1. If you tell someone to kill themself and they do are you now guilty of murder? Manslaughter?

      2. There’s a difference between paying someone money to kill someone and saying things like “someone should knock the crap” out of someone else.

        If you can’t wrap your head around the difference, I feel sorry for you.

        1. I’m not talking about the specific case of what Trump said, since Hugh’s comment was directed at the very idea of laws against incitement to violence; I’m merely trying to illustrate scenarios under which laws against incitement could be agreeable with libertarian principles, i.e. proper application of the NAP.

          If you can’t wrap your head around the difference…

          1. There’s a big difference between contracting with someone to engage in a felony and telling someone they should go do something. The hitman only did it for the money not because they were told to. In the military, it a soldier’s duty to refuse unlawful/unconstitutional orders, and they can be court martialed for doing something illegal even if ordered to by a superior.

            Inciting to violence would have to be extraordinarily narrow (such as under the threat of death).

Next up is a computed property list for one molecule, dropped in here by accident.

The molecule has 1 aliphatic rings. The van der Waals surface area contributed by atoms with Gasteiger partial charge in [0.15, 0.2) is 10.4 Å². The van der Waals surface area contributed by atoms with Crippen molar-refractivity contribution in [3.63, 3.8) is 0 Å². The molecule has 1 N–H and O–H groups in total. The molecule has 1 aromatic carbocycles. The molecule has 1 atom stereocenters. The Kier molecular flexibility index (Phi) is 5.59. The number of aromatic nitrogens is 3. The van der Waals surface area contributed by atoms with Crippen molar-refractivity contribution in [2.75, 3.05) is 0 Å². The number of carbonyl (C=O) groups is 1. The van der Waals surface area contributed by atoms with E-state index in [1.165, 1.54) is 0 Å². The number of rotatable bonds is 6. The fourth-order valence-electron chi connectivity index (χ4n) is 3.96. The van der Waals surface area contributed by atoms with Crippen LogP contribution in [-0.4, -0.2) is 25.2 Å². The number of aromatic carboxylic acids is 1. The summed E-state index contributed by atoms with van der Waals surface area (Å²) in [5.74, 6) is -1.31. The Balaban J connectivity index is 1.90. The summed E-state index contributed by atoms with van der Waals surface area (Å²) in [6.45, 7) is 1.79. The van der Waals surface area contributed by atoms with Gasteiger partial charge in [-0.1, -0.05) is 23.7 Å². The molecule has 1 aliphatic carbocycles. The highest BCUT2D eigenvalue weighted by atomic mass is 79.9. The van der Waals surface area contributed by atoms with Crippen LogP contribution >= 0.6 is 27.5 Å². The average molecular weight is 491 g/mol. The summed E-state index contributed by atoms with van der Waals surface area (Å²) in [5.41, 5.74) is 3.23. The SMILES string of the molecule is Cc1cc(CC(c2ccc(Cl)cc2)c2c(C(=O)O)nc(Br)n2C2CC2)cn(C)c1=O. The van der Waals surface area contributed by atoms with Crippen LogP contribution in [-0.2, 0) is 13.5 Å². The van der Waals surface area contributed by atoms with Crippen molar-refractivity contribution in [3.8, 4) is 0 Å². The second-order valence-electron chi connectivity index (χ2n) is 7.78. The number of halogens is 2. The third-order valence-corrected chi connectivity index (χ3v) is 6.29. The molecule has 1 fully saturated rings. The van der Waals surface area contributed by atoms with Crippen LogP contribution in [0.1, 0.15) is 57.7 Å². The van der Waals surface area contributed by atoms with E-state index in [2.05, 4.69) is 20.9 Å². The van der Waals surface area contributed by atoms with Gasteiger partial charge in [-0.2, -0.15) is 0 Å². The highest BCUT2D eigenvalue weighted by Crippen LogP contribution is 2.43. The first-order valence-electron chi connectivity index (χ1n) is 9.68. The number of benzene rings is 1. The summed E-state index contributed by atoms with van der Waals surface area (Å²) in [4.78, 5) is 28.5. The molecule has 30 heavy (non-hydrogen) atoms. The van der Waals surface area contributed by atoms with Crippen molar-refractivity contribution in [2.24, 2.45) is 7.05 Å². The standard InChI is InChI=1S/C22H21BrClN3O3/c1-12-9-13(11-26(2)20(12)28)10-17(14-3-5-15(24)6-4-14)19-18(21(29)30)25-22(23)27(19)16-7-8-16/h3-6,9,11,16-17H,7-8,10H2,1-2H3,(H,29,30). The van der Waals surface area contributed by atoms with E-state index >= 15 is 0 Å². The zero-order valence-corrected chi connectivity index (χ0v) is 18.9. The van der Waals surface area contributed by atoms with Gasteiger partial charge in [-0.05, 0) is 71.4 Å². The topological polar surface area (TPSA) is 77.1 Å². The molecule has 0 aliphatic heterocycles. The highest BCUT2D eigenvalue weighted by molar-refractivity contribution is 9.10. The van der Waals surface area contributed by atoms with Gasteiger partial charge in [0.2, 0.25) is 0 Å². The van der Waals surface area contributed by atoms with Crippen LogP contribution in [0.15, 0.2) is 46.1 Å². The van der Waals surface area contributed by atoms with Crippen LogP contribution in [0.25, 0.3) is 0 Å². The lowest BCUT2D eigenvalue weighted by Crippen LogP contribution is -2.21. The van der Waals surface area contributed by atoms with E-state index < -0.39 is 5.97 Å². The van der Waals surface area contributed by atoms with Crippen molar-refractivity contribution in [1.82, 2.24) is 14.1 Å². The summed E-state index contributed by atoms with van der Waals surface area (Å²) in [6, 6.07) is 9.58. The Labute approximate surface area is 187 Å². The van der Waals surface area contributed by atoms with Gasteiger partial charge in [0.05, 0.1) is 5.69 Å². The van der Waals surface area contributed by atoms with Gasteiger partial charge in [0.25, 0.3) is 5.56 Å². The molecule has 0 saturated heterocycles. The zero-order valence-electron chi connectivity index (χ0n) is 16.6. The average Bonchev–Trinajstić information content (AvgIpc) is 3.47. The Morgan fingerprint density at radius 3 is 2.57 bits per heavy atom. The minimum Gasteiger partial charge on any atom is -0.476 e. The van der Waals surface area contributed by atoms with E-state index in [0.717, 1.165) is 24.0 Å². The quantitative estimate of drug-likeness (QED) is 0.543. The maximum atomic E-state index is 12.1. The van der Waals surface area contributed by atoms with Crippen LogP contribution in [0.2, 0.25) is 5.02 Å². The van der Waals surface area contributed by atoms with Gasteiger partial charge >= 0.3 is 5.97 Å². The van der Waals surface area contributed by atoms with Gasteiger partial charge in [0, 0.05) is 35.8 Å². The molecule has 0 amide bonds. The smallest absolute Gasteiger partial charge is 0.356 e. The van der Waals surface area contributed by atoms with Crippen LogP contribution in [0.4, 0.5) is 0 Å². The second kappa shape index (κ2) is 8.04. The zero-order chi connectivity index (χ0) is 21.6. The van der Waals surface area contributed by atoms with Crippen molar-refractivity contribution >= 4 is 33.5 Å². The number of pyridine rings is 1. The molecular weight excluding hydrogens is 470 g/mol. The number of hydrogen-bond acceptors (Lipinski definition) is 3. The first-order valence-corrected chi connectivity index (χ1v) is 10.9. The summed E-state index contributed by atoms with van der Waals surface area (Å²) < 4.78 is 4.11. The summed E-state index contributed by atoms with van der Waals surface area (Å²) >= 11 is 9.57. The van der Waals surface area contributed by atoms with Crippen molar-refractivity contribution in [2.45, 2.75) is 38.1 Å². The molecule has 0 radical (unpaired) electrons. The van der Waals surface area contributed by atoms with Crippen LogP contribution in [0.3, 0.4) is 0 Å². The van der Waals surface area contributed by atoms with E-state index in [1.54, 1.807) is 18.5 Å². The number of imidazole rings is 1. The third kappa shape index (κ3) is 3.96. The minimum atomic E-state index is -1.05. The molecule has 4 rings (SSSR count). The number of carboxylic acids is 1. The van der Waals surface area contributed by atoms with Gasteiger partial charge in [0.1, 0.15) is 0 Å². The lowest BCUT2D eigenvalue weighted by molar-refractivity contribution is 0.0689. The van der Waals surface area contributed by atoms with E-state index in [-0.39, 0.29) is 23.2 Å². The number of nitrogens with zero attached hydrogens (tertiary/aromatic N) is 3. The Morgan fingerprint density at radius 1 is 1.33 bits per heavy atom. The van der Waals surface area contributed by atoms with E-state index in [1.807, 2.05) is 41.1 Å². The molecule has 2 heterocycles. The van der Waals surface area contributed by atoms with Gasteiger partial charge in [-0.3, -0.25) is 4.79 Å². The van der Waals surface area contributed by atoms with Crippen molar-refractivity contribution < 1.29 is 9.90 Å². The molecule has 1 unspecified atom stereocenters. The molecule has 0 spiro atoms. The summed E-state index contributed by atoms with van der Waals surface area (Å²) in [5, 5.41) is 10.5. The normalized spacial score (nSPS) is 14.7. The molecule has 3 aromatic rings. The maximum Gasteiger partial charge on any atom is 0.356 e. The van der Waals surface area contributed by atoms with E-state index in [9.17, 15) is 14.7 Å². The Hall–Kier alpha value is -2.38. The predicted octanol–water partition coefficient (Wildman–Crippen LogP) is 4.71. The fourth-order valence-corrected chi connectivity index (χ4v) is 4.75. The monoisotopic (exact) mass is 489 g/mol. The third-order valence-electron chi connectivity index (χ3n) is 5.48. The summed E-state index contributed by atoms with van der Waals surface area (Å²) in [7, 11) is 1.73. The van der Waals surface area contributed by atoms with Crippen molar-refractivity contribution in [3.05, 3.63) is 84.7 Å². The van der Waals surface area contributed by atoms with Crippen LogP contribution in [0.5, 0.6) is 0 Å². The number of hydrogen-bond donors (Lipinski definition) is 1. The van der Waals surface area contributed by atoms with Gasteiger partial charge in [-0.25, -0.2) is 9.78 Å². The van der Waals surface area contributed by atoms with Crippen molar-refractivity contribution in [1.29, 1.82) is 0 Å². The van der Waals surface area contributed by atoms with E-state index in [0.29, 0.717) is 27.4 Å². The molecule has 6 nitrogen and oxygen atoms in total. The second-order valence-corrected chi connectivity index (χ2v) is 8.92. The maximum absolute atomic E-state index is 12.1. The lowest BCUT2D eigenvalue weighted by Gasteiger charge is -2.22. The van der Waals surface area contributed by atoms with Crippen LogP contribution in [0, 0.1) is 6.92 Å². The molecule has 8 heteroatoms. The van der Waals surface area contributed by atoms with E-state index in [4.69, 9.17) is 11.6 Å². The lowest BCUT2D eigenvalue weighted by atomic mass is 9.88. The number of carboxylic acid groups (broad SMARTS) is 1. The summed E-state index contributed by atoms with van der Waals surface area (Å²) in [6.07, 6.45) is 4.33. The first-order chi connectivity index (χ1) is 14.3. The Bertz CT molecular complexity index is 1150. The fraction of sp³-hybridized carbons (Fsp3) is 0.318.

1. There’s a big difference between contracting with someone to engage in a felony and telling someone they should go do something.

              I’m not sure there is, morally. I’m assuming we agree that hiring a hitman to shoot someone is morally equivalent to shooting that person yourself, because you’re deliberately putting in motion a chain of events that you anticipate will cause that person’s unlawful death. I think the same logic applies to incitement to violence–but I will caveat that by saying it only applies to the most extreme of circumstances. I’m talking about standing on a car in the middle of a riot pointing at the cops screaming “kill all the pigs” into a megaphone kind of blatant.

        2. Saying ‘someone *should* not the crap out of someone’ is NOT incitement to violence at all. Its like saying someone should be taken out back and shot or that it’d be nice if someone were fed into a woodchipper.

          The line between lawful speech and unlawful ‘incitement to violence’ is actually quite clear, sharp, and pretty damn hard to cross.

          1. Saying ‘someone *should* not the crap out of someone’ is NOT incitement to violence at all. Its like saying someone should be taken out back and shot or that it’d be nice if someone were fed into a woodchipper.

            All due respect, I doubt you have any experience with this. 😉

          2. What about “I need some muscle over here?”